Surviving Election Day: How Minorities Encouraged Me

The key to surviving election day is to vote, avoid the news, and let enthusiastic people distract you from your fears.

I’m writing this because I am still working on surviving election day. By the time this post is published we might know the outcome, but I am writing much earlier.

I’ve done my part. I put my hands on the plunger and did not look back. Now I have to nothing to do but wait to find out if the detonators are set off by a majority of fellow voters.

I’m praying for an explosion against the establishment.

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But that leaves me with a day of high anxiety.

What do I do?

Following the results on the Networks seems like self-inflicted torture. Why would I believe anything they say?

Even the networks acknowledge the problem. From the New York Times,

But as television news gears up for 2016’s big finale, an intense public distrust in the media is threatening the networks’ traditional role as election night scorekeeper.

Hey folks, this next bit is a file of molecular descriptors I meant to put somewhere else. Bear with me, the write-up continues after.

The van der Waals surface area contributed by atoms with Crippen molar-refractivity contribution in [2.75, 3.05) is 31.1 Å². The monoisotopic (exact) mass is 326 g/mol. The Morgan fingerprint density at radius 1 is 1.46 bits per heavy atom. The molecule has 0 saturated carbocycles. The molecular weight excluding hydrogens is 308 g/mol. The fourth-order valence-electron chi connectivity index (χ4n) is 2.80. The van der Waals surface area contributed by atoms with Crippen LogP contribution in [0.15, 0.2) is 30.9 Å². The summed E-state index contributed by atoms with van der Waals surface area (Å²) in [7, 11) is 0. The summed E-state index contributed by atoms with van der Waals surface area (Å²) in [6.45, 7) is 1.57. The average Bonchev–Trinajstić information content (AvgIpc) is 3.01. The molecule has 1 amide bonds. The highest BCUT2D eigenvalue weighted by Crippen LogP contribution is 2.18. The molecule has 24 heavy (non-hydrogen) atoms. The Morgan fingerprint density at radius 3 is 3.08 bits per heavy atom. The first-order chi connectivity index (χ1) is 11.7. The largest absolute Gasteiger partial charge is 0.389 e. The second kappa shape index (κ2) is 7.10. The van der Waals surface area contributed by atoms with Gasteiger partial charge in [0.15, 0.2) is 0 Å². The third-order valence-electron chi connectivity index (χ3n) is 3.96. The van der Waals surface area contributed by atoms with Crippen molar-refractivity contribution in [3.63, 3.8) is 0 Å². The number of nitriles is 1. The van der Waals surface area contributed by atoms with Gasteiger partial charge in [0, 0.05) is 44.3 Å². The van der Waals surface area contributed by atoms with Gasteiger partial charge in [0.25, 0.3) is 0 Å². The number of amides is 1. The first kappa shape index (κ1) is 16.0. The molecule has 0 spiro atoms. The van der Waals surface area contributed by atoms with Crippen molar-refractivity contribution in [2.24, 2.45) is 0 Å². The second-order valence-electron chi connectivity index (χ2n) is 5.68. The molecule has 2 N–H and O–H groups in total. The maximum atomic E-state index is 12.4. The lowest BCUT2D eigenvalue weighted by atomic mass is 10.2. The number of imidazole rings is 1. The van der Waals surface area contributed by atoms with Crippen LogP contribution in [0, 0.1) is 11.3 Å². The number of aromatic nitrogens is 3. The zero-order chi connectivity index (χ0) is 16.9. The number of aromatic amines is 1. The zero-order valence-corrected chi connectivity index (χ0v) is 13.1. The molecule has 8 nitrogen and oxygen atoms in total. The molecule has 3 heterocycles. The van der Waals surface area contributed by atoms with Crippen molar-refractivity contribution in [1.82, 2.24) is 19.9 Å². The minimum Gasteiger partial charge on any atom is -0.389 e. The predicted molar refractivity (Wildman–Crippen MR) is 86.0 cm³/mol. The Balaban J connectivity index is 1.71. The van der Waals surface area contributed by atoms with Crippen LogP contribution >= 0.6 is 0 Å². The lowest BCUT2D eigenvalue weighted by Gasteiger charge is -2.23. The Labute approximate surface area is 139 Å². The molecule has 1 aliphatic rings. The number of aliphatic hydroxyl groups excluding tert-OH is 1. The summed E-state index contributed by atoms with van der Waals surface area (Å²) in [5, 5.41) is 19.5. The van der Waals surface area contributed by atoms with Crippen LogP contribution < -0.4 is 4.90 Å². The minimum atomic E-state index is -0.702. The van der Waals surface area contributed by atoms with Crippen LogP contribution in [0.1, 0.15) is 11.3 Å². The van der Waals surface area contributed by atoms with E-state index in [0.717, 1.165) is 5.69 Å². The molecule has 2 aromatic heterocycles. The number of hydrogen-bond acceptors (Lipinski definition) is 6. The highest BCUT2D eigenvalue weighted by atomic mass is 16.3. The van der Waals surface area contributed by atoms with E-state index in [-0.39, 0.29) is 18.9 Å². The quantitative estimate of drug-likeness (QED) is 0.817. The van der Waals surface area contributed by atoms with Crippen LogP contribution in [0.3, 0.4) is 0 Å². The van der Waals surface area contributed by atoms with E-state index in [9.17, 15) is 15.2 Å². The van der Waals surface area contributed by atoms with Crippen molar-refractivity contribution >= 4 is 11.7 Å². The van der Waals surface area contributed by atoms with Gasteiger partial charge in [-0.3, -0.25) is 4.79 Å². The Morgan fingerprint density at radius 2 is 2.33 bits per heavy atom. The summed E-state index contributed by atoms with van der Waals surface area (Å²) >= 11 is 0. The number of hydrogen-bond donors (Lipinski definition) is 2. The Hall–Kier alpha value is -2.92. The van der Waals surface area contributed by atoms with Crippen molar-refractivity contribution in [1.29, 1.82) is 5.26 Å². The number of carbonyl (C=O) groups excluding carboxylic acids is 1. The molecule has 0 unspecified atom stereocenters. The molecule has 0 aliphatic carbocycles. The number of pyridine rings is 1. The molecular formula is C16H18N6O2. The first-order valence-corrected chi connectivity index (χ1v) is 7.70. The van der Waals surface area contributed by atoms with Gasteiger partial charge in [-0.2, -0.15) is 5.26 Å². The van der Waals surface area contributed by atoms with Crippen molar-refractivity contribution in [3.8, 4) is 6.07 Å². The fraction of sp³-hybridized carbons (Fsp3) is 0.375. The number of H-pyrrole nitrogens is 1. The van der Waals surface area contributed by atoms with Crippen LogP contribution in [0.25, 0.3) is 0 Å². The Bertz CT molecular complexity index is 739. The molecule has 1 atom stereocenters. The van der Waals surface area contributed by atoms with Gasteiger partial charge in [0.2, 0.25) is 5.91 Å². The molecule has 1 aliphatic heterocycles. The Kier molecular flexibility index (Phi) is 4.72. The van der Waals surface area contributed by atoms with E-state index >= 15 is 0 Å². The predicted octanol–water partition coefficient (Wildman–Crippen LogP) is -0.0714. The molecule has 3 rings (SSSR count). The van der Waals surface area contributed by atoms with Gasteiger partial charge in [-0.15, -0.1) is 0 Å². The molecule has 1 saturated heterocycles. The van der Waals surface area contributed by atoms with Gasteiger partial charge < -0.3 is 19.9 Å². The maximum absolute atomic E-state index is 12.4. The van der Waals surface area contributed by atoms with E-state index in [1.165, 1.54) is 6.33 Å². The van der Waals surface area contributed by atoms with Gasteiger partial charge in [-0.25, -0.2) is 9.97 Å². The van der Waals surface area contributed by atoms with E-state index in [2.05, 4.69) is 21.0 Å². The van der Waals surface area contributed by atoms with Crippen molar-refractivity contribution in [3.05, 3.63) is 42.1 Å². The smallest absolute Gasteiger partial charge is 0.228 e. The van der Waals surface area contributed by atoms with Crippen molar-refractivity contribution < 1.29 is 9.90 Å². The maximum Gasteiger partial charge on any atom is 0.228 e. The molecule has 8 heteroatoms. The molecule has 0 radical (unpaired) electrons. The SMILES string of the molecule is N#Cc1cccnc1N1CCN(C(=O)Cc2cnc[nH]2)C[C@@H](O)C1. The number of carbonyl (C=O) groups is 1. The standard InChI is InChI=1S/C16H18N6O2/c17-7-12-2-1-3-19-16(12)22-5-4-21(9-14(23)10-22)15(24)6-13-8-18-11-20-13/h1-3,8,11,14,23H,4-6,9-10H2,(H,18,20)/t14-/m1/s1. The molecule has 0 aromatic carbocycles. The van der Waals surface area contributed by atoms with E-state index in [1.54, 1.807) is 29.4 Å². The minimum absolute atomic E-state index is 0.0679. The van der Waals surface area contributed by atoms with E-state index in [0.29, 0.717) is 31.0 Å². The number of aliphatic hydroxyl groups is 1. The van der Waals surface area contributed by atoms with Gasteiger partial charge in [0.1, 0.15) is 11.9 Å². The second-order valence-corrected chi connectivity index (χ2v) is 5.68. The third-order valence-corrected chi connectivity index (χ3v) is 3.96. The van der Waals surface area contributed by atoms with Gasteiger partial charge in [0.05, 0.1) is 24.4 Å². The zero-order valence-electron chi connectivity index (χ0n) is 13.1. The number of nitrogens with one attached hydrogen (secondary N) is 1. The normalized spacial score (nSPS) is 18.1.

There is a divided electorate, big segments of which are poised to question the veracity of Tuesday’s results. Donald J. Trump has refused to say if he will concede in the event of a projected defeat. And new digital competitors plan to break the usual election-night rules and issue real-time predictions long before polls close.

The era of Tim Russert’s famed whiteboard — when network anchors could serve as the ultimate authority on election results — has faded. And scrutiny on big media organizations on Tuesday, when 70 million people might tune in, is likely to be harsher than ever.

“We’re surrounded by so much false information and aggressive misinformation,” said James Goldston, the president of ABC News, who will oversee coverage from a Times Square studio built for the occasion. “The pain of getting it wrong in this environment would be very long-lasting.”

In my opinion, this is too little too late. The pain we have suffered watching them campaign for Hillary has already done its damage. I’m not going to watch network news.

Instead I found two Twitter hashtags to follow that were amazing: #blacksfortrump and #latinosfortrump.

Consider this video by a Latina voter:

Or consider this:

Or this video of a news clip and a black voter standing behind the reporter.

Or this tweet from Pennsylvania:

You know the outcome by the time you’re reading this, but I don’t. I don’t know if these people’s hopes will come true of not. But it was encouraging to me nonetheless. I loved them for being hopeful. It reminded me that there are Americans of every race all over this country that I am proud to have as my fellow citizens.

They made surviving election day easy.

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